The Bible is Wrong About History
the Romans have a census?
HUMANIST'S CLAIMS ABOUT: History and the New Testament
the New Testament, the second chapter of Luke asserts that shortly before the
birth of Jesus, the emperor Augustus ordered a census throughout the Roman world.
Luke claims that every person had to travel to the town of his ancestors for the
census to be taken. He identifies the census as the reason for Joseph and Mary
traveling from Nazareth to Bethlehem, where Jesus is said to have been born.
his book Gospel Fictions, Randall Helms says this type of census was never taken
in the history of the Roman Empire. He points out its ridiculous to think
the practical Romans would require millions of people to travel enormous distances
to towns of long-deceased ancestors merely to sign a tax form. Likewise,
in Asimovs Guide to the Bible, Isaac Asimov affirms that the Romans would
certainly arrange no such census.
Let's start with a little background
on the referenced Randall Helms book:
In chapter three,
called Nativity Legends," he writes: We must remember
that for the Christian generation that produced our Gospels, the Bible consisted
only of what Christians now call the Old Testament, and a particular version thereof,
the Greek Septuagint. But, before they wrote the New Testament, Christians created
another entirely new book, the Old Testament, turning the Septuagint into
a book about Jesus by remarkably audacious and creative interpretation.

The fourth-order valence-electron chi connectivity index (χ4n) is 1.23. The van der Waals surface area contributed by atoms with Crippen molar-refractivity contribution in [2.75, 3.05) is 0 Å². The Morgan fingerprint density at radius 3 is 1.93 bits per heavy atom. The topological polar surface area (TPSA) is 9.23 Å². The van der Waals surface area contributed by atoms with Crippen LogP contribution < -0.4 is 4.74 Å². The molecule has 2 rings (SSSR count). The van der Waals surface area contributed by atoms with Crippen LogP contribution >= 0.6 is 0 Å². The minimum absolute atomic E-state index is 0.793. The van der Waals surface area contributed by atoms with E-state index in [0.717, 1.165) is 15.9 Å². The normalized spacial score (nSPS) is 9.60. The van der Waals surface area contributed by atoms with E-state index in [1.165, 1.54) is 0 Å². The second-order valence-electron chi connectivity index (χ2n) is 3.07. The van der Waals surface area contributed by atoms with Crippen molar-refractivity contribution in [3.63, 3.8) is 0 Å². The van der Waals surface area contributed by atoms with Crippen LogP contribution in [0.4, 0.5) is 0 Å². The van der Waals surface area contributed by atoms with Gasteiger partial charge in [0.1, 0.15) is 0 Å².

So it appears we have another fiction writer
who makes up things to support his accusations against the Bible. For example,
open your Bible. In the front will be a section describing the sources used for
translation. In most cases the Old Testament is translated from the BIBLICA HEBRAICA,
with some use of other sources such as the Dead Sea Scrolls. Yes, about 2/3 of
the Old Testament quotes in the New Testament come from the Septuagint. Why? Because
the language of their readers was Greek. Just as I quote from an English language
translation of the Bible in these web pages, because you read English. The writers
of the New Testament did the same. Helms statement above is pure fiction.
what is the accusation? "It's ridiculous to think
the Romans would require millions of people to travel enormous distances."
So this accusation is based on atheists thinking it is ridiculous... not on any
facts. We should stop here... that's nothing. Just personal opinion. But, let's
go on and look at some facts... I love facts:
First, a little history
about Rome. The Roman Republic (508 BC to 27 BC) became the Roman Empire in
the year 27 BC. According to the Roman
Empire web site, the census in the Roman Republic was very important:
five years, each male Roman citizen had to register in Rome for the census. In
this he had to declare his family, wife, children, slaves and riches. Should he
fail to do this, his possessions would be confiscated and he would be sold into
slavery. Throughout the entire republican era, registration in the census was
the only way that a Roman could ensure that his identity and status as a citizen
So this type of census was historically
common in Rome. Biblical scholar Harold Hoehner writes:
papyrus dated to A.D. 104, records an Egyptian prefect who ordered Egyptians to
return to their ancestral homes so that a census could be taken. In first century
Rome, since the Jews property was linked to their fathers (i.e. patriarchal),
the Romans would certainly have allowed them the custom of laying claim to their
family estate for taxation. - Harold W. Hoehner, Chronological
Aspects of the Life of Christ 1977, page 15.
Let's go back
to the humanist's expert, Randall Helms, and see what he specifically writes about